Across England and Wales, people from minority ethnic backgrounds are breaking through barriers. More students from Black, Asian and Minority Ethnic (BAME) backgrounds are achieving in school and going to university. There is a growing BAME middle class. Powerful, high-profile institutions, like the House of Commons, are slowly becoming more diverse. Yet our justice system bucks the trend. Those who are charged, tried and punished are still disproportionately likely to come from minority communities.

Despite making up just 14% of the population, BAME men and women make up 25% of prisoners, while over 40% of young people in custody are from BAME backgrounds. If our prison population reflected the make-up of England and Wales, we would have over 9,000 fewer people in prison – the equivalent of 12 average-sized prisons. There is greater disproportionality in the number of Black people in prisons here than in the United States.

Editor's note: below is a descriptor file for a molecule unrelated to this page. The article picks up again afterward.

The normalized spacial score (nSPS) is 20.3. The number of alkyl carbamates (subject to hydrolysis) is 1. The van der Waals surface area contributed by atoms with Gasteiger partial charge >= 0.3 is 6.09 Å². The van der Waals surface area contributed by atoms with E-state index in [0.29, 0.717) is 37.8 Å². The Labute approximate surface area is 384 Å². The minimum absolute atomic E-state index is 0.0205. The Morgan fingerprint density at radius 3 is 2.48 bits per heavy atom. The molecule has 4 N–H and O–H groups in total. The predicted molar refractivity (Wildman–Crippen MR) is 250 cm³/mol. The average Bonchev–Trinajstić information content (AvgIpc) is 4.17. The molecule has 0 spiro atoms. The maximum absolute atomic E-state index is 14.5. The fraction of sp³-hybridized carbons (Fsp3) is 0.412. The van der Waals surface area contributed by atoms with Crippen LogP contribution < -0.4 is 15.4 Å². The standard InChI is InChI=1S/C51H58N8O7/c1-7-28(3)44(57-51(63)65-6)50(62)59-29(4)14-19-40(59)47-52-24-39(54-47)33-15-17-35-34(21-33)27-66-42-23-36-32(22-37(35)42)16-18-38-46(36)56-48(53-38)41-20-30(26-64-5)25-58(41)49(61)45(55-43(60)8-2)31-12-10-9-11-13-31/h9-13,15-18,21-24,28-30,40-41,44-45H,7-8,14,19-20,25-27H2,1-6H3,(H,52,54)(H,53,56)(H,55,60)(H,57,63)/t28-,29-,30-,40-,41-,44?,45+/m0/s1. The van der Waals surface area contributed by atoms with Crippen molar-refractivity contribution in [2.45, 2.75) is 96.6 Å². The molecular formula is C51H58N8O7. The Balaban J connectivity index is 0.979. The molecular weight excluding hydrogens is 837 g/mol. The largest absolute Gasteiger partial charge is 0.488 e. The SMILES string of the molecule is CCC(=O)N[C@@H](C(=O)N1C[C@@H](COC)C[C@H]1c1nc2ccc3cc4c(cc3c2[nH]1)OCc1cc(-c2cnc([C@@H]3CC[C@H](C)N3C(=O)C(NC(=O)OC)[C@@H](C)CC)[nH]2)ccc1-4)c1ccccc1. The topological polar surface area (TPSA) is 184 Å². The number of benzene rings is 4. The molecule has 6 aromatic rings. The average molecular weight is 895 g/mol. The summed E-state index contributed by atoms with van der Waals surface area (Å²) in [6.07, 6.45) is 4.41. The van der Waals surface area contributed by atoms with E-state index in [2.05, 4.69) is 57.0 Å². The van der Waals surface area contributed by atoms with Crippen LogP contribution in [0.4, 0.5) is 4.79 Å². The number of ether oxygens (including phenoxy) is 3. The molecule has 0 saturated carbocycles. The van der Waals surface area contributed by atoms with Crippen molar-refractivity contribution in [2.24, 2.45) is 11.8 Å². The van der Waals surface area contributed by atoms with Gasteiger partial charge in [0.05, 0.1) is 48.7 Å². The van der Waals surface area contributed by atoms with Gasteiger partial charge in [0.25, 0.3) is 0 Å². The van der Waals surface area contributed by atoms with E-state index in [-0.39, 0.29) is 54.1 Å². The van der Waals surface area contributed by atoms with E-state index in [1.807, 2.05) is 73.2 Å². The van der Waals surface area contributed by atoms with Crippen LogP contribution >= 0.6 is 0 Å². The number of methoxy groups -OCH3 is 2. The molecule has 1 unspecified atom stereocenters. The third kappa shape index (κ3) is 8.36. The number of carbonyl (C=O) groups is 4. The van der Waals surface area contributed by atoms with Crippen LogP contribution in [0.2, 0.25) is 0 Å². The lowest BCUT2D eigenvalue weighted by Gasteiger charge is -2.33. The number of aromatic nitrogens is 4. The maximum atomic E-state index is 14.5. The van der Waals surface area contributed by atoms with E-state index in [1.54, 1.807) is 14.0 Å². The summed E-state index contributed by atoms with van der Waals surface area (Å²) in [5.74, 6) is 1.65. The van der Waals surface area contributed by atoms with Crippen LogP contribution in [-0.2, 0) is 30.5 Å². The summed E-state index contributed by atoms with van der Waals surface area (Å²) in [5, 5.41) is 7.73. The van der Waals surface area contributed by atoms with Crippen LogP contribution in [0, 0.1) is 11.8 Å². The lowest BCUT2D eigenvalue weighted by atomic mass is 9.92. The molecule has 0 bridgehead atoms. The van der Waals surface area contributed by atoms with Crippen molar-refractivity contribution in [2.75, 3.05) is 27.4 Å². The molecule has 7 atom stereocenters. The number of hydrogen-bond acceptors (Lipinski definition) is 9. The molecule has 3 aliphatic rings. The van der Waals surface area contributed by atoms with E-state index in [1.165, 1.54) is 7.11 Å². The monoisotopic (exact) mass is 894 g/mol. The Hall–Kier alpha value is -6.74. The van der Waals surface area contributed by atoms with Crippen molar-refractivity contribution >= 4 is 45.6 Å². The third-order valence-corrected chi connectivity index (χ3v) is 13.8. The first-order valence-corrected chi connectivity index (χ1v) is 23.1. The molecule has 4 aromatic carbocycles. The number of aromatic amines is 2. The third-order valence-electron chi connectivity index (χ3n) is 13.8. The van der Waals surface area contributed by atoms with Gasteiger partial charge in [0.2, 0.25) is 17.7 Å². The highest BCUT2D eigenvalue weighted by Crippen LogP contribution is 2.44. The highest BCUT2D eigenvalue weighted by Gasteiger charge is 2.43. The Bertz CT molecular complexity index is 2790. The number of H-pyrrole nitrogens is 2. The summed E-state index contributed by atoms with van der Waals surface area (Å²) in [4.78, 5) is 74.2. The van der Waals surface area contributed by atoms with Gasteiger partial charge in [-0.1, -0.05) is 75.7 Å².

These disproportionate numbers represent wasted lives, a source of anger and mistrust and a significant cost to the taxpayer. The economic cost of BAME overrepresentation in our courts, prisons and Probation Service is estimated to be £309 million a year.

This report is the product of an independent review, commissioned by two Prime Ministers. The review was established to ‘make recommendations for improvement with the ultimate aim of reducing the proportion of BAME offenders in the criminal justice system’. It reflects a growing sense of urgency, across party-political lines, to find solutions to this inequity.

Full report can be found HERE

Project 507 CEO, Whitney Iles, chaired discussions at the Trust in the Criminal Justice System – London event on September 8th 2016 for the Lammy Review at the Ministry of Justice.